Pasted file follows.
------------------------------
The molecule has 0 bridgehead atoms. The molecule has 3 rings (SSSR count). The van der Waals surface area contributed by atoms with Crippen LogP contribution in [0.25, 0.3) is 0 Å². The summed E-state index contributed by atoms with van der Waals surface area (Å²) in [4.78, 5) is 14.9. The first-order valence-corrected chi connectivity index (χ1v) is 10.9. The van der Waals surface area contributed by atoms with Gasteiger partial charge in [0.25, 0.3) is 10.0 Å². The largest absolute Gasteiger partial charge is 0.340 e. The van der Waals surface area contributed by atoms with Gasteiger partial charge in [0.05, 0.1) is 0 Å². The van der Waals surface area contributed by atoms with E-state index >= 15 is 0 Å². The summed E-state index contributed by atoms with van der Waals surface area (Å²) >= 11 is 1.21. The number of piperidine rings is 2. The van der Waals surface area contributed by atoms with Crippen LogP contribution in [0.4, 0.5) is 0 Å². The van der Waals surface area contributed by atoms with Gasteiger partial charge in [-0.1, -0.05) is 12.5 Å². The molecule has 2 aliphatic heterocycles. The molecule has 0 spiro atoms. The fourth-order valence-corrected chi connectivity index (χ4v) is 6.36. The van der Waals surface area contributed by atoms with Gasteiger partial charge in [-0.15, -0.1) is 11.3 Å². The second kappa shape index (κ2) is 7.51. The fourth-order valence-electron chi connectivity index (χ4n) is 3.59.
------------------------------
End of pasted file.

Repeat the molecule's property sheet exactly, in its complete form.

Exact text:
The molecule has 0 bridgehead atoms. The molecule has 3 rings (SSSR count). The van der Waals surface area contributed by atoms with Crippen LogP contribution in [0.25, 0.3) is 0 Å². The summed E-state index contributed by atoms with van der Waals surface area (Å²) in [4.78, 5) is 14.9. The first-order valence-corrected chi connectivity index (χ1v) is 10.9. The van der Waals surface area contributed by atoms with Gasteiger partial charge in [0.25, 0.3) is 10.0 Å². The largest absolute Gasteiger partial charge is 0.340 e. The van der Waals surface area contributed by atoms with Gasteiger partial charge in [0.05, 0.1) is 0 Å². The van der Waals surface area contributed by atoms with E-state index >= 15 is 0 Å². The summed E-state index contributed by atoms with van der Waals surface area (Å²) >= 11 is 1.21. The number of piperidine rings is 2. The van der Waals surface area contributed by atoms with Crippen LogP contribution in [0.4, 0.5) is 0 Å². The van der Waals surface area contributed by atoms with Gasteiger partial charge in [-0.1, -0.05) is 12.5 Å². The molecule has 2 aliphatic heterocycles. The molecule has 0 spiro atoms. The fourth-order valence-corrected chi connectivity index (χ4v) is 6.36. The van der Waals surface area contributed by atoms with Gasteiger partial charge in [-0.15, -0.1) is 11.3 Å². The second kappa shape index (κ2) is 7.51. The fourth-order valence-electron chi connectivity index (χ4n) is 3.59.